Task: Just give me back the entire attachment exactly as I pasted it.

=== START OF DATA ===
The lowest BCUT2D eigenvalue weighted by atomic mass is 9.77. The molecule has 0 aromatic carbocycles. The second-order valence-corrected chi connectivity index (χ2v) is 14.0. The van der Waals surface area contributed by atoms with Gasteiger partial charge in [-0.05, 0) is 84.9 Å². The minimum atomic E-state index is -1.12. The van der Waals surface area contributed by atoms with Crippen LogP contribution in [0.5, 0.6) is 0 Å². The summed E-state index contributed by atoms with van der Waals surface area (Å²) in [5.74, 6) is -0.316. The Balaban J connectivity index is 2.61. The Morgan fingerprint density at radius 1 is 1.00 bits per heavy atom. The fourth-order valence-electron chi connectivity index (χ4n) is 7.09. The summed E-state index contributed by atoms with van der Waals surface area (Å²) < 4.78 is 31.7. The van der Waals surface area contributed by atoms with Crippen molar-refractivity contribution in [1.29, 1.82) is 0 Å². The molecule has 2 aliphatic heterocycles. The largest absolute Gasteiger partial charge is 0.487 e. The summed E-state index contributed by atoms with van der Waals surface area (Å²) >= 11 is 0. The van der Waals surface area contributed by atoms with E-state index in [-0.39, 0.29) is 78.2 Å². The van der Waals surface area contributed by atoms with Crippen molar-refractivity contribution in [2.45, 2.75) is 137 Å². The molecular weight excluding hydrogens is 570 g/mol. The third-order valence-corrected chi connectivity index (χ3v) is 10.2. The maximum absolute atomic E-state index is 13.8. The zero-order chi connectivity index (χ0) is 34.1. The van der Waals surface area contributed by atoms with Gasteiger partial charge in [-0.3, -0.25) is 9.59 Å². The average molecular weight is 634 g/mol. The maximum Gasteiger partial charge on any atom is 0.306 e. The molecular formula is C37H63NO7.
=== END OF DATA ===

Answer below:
The lowest BCUT2D eigenvalue weighted by atomic mass is 9.77. The molecule has 0 aromatic carbocycles. The second-order valence-corrected chi connectivity index (χ2v) is 14.0. The van der Waals surface area contributed by atoms with Gasteiger partial charge in [-0.05, 0) is 84.9 Å². The minimum atomic E-state index is -1.12. The van der Waals surface area contributed by atoms with Crippen LogP contribution in [0.5, 0.6) is 0 Å². The summed E-state index contributed by atoms with van der Waals surface area (Å²) in [5.74, 6) is -0.316. The Balaban J connectivity index is 2.61. The Morgan fingerprint density at radius 1 is 1.00 bits per heavy atom. The fourth-order valence-electron chi connectivity index (χ4n) is 7.09. The summed E-state index contributed by atoms with van der Waals surface area (Å²) < 4.78 is 31.7. The van der Waals surface area contributed by atoms with Crippen molar-refractivity contribution in [1.29, 1.82) is 0 Å². The molecule has 2 aliphatic heterocycles. The largest absolute Gasteiger partial charge is 0.487 e. The summed E-state index contributed by atoms with van der Waals surface area (Å²) >= 11 is 0. The van der Waals surface area contributed by atoms with E-state index in [-0.39, 0.29) is 78.2 Å². The van der Waals surface area contributed by atoms with Crippen molar-refractivity contribution in [2.45, 2.75) is 137 Å². The molecular weight excluding hydrogens is 570 g/mol. The third-order valence-corrected chi connectivity index (χ3v) is 10.2. The maximum absolute atomic E-state index is 13.8. The zero-order chi connectivity index (χ0) is 34.1. The van der Waals surface area contributed by atoms with Gasteiger partial charge in [-0.3, -0.25) is 9.59 Å². The average molecular weight is 634 g/mol. The maximum Gasteiger partial charge on any atom is 0.306 e. The molecular formula is C37H63NO7.